Cross-posted: Effective Adoption Tools for Office 365

4WARD365, an ISV (Independent Software Vendor) that makes management tools for Office 365, invited me to blog for hire.  I’ve just published my second post for them. It’s on their website at

The article is reprinted below.

One of the challenges with user adoption is that it can be recursive. That is, when you buy tools to help with user adoption, you need to plan how the tools will be adopted and how you can get them into the hands of the users effectively.
For example, you want to drive adoption of Office 365, so you purchase training materials for Office 365. Of course, just buying the training materials does nothing in and of itself. Once you have purchased them, you have to get users to use them. In fact, you almost certainly will need to have an adoption plan documented in order to justify the purchase of the tool.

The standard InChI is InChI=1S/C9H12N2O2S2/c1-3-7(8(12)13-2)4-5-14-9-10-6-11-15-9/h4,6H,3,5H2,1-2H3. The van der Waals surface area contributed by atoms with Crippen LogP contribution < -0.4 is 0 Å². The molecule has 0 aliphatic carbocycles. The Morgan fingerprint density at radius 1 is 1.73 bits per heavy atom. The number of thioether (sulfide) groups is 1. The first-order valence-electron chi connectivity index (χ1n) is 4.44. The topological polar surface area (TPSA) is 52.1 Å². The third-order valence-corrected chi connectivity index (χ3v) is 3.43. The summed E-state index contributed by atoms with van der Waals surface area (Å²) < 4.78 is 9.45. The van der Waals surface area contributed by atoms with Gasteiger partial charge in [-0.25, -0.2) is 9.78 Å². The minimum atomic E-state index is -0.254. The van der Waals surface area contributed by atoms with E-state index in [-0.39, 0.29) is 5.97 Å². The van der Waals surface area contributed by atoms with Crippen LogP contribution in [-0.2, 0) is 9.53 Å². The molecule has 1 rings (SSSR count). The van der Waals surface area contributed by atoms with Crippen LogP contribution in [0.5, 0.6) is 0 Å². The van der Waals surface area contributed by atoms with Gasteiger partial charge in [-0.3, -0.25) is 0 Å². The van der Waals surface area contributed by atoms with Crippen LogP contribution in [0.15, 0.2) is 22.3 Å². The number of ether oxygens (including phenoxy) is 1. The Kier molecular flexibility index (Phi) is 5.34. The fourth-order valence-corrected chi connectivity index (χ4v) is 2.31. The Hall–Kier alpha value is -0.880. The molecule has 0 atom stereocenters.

So, what are common training materials for Office 365 and how do you get users to use them? Common training materials include:

  1. How to Videos. These are usually short – I mean VERY short, 30 second to 5 minute videos that explain how to do exactly one thing. This could be how to upload a document, how to share a document, how to create a new document in OneDrive, or how to log in to, for example.
  2. Videos about fundamental concepts. For example, a video explaining cloud computing and why we use it at our workplace. These can range from 20 minutes to an hour.
  3. A training portal that serves as a one stop shop for accessing training materials
Just like getting people to use parts of Office 365 itself, you need to start with awareness. Posters and lunch-and-learns are key to getting the message out that we are using Office 365 and that Office 365 can help us in our daily work. In these communications, always reference your training portal as where to go to find out more.
One thing to keep in mind is that users may need to be primed before training content is relevant to them. For example, the videos and reference cards about OneNote may not be helpful or interesting to the end user until you’ve had a conversation with them about how they take meeting notes and they have actually started working with OneNote.